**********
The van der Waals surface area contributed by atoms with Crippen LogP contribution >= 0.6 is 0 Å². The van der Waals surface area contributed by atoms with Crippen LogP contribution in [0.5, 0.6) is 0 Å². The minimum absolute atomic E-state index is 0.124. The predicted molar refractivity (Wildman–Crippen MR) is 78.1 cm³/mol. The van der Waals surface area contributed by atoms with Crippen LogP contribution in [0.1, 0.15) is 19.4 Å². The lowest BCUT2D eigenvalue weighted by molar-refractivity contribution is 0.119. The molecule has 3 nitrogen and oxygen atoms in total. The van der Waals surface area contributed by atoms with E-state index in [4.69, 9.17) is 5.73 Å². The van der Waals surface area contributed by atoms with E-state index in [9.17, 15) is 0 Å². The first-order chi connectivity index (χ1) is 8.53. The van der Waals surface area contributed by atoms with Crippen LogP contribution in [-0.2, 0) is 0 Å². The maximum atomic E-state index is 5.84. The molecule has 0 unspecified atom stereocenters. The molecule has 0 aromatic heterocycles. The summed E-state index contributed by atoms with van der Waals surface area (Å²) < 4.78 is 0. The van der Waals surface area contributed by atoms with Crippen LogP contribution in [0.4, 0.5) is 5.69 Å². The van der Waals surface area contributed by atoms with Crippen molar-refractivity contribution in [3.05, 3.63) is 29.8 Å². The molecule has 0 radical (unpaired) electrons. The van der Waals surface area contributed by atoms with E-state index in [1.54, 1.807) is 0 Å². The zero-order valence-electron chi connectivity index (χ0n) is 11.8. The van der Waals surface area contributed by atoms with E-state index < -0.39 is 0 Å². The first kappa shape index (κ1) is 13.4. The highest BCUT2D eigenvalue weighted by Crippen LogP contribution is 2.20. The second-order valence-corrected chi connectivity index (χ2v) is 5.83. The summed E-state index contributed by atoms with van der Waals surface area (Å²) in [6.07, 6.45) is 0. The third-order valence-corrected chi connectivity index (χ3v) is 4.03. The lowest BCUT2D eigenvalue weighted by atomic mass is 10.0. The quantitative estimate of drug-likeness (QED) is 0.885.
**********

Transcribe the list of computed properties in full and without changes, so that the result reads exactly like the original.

The van der Waals surface area contributed by atoms with Crippen LogP contribution >= 0.6 is 0 Å². The van der Waals surface area contributed by atoms with Crippen LogP contribution in [0.5, 0.6) is 0 Å². The minimum absolute atomic E-state index is 0.124. The predicted molar refractivity (Wildman–Crippen MR) is 78.1 cm³/mol. The van der Waals surface area contributed by atoms with Crippen LogP contribution in [0.1, 0.15) is 19.4 Å². The lowest BCUT2D eigenvalue weighted by molar-refractivity contribution is 0.119. The molecule has 3 nitrogen and oxygen atoms in total. The van der Waals surface area contributed by atoms with E-state index in [4.69, 9.17) is 5.73 Å². The van der Waals surface area contributed by atoms with E-state index in [9.17, 15) is 0 Å². The first-order chi connectivity index (χ1) is 8.53. The van der Waals surface area contributed by atoms with Crippen LogP contribution in [-0.2, 0) is 0 Å². The maximum atomic E-state index is 5.84. The molecule has 0 unspecified atom stereocenters. The molecule has 0 aromatic heterocycles. The summed E-state index contributed by atoms with van der Waals surface area (Å²) < 4.78 is 0. The van der Waals surface area contributed by atoms with Crippen LogP contribution in [0.4, 0.5) is 5.69 Å². The van der Waals surface area contributed by atoms with Crippen molar-refractivity contribution in [3.05, 3.63) is 29.8 Å². The molecule has 0 radical (unpaired) electrons. The van der Waals surface area contributed by atoms with E-state index in [1.54, 1.807) is 0 Å². The zero-order valence-electron chi connectivity index (χ0n) is 11.8. The van der Waals surface area contributed by atoms with E-state index < -0.39 is 0 Å². The first kappa shape index (κ1) is 13.4. The highest BCUT2D eigenvalue weighted by Crippen LogP contribution is 2.20. The second-order valence-corrected chi connectivity index (χ2v) is 5.83. The summed E-state index contributed by atoms with van der Waals surface area (Å²) in [6.07, 6.45) is 0. The third-order valence-corrected chi connectivity index (χ3v) is 4.03. The lowest BCUT2D eigenvalue weighted by atomic mass is 10.0. The quantitative estimate of drug-likeness (QED) is 0.885.